Even today—more than 60 years later—primary education could not be made ‘compulsory’ and about a third of children are still illiterate as per official records. It is important to note that this failure in achieving universal primary education so routinely pledged is distinct and should not be confused with sustained failures in stamping out racist elements and attitudes from the US, the seat of Abraham Lincoln’s dreams and values, or caste discrimi-nations and social inequity from independent India, the land of Mahatma Gandhi’s ideals, precepts, and noble passions.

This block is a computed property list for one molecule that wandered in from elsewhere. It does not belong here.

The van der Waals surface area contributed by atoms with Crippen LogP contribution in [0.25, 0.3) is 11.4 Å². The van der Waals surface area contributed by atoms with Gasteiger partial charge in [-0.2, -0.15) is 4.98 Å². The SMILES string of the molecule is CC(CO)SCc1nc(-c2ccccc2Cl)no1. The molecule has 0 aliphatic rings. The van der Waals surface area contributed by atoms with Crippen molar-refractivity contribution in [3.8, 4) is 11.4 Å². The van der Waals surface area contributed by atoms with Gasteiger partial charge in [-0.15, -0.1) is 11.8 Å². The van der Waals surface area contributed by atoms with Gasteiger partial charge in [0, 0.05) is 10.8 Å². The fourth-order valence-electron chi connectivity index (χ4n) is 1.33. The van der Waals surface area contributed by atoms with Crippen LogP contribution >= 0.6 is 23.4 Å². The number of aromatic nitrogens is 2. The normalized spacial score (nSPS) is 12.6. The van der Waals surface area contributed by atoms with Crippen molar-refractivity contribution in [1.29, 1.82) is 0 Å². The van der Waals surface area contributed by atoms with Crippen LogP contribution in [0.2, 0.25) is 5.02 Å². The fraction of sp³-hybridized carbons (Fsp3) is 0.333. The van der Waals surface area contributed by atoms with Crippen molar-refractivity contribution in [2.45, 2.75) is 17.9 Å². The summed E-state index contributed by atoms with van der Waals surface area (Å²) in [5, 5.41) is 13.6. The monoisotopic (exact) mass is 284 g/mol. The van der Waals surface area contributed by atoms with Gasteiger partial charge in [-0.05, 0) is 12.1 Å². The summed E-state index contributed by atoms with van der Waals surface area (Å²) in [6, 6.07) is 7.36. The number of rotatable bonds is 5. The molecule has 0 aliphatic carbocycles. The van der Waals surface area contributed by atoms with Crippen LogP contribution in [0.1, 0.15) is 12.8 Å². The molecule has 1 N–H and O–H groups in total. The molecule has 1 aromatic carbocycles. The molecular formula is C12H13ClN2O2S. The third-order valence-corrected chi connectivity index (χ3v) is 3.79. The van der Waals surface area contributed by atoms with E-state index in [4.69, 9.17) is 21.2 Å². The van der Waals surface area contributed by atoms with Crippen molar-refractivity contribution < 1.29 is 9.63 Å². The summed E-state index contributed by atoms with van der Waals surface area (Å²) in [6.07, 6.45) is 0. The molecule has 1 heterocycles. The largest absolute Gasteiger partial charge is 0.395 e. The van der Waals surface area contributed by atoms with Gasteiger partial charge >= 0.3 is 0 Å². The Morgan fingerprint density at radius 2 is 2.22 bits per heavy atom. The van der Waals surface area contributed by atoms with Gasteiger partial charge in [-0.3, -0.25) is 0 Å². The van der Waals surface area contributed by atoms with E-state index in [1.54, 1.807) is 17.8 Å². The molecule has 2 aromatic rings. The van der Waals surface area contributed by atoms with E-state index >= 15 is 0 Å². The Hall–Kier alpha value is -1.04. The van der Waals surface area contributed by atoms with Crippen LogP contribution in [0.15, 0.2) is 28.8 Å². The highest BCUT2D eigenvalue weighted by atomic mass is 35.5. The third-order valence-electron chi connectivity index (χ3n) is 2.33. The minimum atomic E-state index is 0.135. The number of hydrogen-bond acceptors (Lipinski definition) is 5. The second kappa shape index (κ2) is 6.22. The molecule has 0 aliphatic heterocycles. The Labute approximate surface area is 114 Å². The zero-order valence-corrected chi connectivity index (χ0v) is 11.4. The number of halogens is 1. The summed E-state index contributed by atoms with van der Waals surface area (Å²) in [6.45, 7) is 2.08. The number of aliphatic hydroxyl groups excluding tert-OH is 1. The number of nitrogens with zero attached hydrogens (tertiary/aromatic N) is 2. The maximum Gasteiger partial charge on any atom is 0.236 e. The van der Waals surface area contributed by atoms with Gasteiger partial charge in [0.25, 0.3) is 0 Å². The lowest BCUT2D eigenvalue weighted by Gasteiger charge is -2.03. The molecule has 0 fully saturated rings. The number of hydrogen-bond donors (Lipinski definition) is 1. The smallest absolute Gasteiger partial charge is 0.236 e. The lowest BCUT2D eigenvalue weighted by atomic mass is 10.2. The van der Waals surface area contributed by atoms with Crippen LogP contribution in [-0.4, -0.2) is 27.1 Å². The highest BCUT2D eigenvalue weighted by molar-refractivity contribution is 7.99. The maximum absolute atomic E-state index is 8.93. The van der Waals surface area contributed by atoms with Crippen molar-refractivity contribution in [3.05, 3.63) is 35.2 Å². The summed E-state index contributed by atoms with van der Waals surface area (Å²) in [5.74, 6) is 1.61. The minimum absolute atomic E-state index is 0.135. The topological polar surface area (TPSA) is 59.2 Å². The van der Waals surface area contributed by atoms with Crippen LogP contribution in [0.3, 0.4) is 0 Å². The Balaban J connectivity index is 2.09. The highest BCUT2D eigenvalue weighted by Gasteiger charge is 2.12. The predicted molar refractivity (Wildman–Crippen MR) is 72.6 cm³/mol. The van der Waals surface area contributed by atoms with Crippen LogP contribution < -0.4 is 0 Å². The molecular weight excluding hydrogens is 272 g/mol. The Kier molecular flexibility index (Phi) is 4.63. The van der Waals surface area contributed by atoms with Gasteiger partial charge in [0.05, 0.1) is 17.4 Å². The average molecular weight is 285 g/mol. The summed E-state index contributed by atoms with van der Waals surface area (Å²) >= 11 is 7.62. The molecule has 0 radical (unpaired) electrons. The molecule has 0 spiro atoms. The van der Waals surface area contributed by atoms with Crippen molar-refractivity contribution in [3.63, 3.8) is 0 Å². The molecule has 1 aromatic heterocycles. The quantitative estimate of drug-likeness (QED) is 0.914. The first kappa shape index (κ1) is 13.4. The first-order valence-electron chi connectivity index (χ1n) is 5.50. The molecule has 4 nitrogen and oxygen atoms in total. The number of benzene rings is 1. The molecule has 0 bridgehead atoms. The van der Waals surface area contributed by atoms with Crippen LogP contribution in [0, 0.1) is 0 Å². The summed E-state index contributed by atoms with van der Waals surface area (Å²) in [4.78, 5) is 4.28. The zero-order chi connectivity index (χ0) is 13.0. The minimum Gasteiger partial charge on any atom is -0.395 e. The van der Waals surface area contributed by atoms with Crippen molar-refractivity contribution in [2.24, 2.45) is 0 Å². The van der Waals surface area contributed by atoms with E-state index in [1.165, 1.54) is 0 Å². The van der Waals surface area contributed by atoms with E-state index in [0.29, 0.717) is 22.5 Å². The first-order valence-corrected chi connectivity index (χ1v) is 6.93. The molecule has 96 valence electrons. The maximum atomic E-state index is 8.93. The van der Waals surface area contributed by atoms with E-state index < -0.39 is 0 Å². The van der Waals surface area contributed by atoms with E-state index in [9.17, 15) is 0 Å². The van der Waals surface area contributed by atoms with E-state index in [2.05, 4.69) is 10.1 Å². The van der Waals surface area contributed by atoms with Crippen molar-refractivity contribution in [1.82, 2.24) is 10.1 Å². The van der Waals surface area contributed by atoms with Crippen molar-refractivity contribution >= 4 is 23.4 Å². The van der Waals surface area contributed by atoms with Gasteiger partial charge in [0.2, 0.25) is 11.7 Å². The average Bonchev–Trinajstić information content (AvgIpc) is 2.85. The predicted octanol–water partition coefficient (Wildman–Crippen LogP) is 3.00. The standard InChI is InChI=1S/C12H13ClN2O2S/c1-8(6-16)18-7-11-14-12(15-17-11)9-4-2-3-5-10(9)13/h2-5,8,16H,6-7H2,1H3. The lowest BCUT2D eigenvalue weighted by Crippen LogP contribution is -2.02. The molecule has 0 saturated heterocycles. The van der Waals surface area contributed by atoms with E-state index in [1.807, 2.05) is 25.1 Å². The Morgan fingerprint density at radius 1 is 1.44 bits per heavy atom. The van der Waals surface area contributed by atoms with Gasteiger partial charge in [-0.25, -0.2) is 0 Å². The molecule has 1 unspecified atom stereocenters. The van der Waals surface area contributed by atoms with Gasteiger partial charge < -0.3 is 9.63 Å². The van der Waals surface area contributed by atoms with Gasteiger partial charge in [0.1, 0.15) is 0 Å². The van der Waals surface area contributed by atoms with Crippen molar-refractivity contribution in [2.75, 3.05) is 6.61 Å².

The traditional standard reasons adduced for not forcefully making basic education compulsory in India (for example, familial poverty necessitates child labour for survival; Indians have enough and even more wisdom and rationality than mere literacy can offer) have appeared of late to be of highly doubtful merit and validity. Indeed, it is difficult to point to any country in the world that has been able to make considerable economic growth without universal literacy (whether achieved through force or not) and primary education. Our national leaders have been for long (arguably) oblivious or perhaps sometimes even opposed to this requirement, with their own shallow and short-sighted visions and arguments. However, currently they seem to have woken up to this need, but that too due to the pressure and publicity of the influential international agencies and academic personalities. In any case, it has now been crystal clear that it was largely because of the frivolous perceptions, soaked often in vested interests, on the part of our national leaders, politicians and policy-makers that a low effective priority has been accorded for such a long period since independence towards the achievement of universal literacy and basic education.